As well as being a top fitness model, Alex has his own #CrockFit brand dedicated to helping people transform their bodies in a sustainable way (check it out: www.alexcrockford.com ) - so as well as Reflex goodies you can get some TRULY expert advice on the day.

    We will be sampling Reflex One Stop Xtreme, Protein Coffee and BCAA Intra Fusion on the day & we will also have ONE-OFF in store promotions that you won't find anywhere else!


    Reflex Nutrition Open Day Saturday 25th Feb Reflex Nutrition Open Day Saturday 25th Feb
  • Thank You!

    I'd like to say a HUGE thank you to EVERYONE that came to our first sample day on Saturday with SPECIAL thanks to Mick and Sam from PhD Nutrition, Simone from Five Star Health & Fitness (an AWESOME Windsor Gym)  and Sam Hall (awesome Windsor-based Osteopath if you're in the area I'd HIGHLY recommend him) for helping out and making it such a success!

    Going forward with the exception of the 18th Feb we will be opening from 11am until 3pm on Saturdays from now on, and will aim to have as many in store events as possible - we have Reflex and Sci-MX Nutrition coming in soon, and THIS Saturday (11th Feb) we will be sampling a range of PROTEIN BARS from leading brands so you can come in and try a nice selection!

    Thanks again to everyone that came in-store and if you want a giggle check out the burpee competition video on our Instagram page!



    PhD Nutrition Sample Day PhD Nutrition Sample Day

  • Time To Get Serious

    It's finally February and the wave of New Year's Resolution-ers has withered away to leave just the few dedicated gym rats in their wake. If you're reading this then you've already made it further than most but now it's time to get serious.

    By now you probably should have a fitness or physique goal in mind that you'd like to make a reality this year - lose fat, gain muscle, tone up, lean down, get fit, get strong - but no matter which direction you're headed in you need to be taking the most efficient route. Whilst no supplement is absolutely essential to making progress there are some which are scientifically proven to keep things moving along nicely and get you on the fast track to fit. Today I'd like to share with you my top products for your very own "Supplements Starter Pack".

    1. Whey Protein Powder A product of cows' milk, whey protein is a complete protein that can be quickly digested and used by the body. In it's powdered form whey protein is an incredibly versatile ingredient which you can drink as a shake, add to oats, or use to bake all sorts of high protein treats. Whey protein is ideal for post workout nutrition to aid muscle recovery and repair but can be consumed throughout the day to meet your increased protein needs as an athlete. There's an extensive range of flavours and blends to try so give them a go and find yourself a new favourite!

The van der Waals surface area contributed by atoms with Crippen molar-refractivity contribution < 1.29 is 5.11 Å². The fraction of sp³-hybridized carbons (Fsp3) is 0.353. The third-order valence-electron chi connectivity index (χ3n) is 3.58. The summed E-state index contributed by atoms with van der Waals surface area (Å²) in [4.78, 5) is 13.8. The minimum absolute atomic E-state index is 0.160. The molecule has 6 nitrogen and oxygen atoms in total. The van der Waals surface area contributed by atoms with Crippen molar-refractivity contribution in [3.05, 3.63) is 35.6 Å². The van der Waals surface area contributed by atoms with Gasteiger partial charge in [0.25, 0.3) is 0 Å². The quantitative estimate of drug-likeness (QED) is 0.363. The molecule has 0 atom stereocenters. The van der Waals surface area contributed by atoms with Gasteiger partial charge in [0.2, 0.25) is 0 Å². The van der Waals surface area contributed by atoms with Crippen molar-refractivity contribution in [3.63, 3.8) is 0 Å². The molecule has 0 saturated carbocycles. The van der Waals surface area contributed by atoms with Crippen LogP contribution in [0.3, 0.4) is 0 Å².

2. Creatine. This one is essential for anyone who follows a strength training or bodybuilding style programme and is one of the most effective supplements available. Creatine is a naturally occurring chemical in the body but when supplemented in an increased dose results in a greater uptake of water and all the nutrients and minerals it carries into the muscle cells. Creatine causes muscles to swell slightly but ensures that nutrient delivery is optimal for increased strength and rapid recovery. Mix the powder in water, with a protein shake or stack with your pre-workout.
    3. CaffeineCaffeine comes in many different forms but however you choose to take it, it is certain to get you going for a great workout. Caffeine has a stimulating effect on the nervous system to lower your perceptions of fatigue and can also increase thermogenesis and lipolysis (aka. get a sweat on and burn more fat). All pre-workout supplements contain caffeine of some kind, some with additional amino acids, creatine or carbohydrates but all serve the same purpose - to get your body buzzing and give your sessions a real kick start.
    4. Omega 3. Often overlooked, Omega 3 supplements will make sure you are getting enough of the essential fatty acids your body needs for optimal growth and repair. Naturally found in oily fish, fatty acids can help to lower cholesterol, increase fat burning potential and stimulate circulation so are ideal for promoting all around health.

    That just about covers the basics, once you've got these supplements in your stack you'll be off and away, taking your next steps on your fitness journey but this time with a little helping hand. Supplements are there to enhance your performance and nutrition so are certainly not something to be skipped!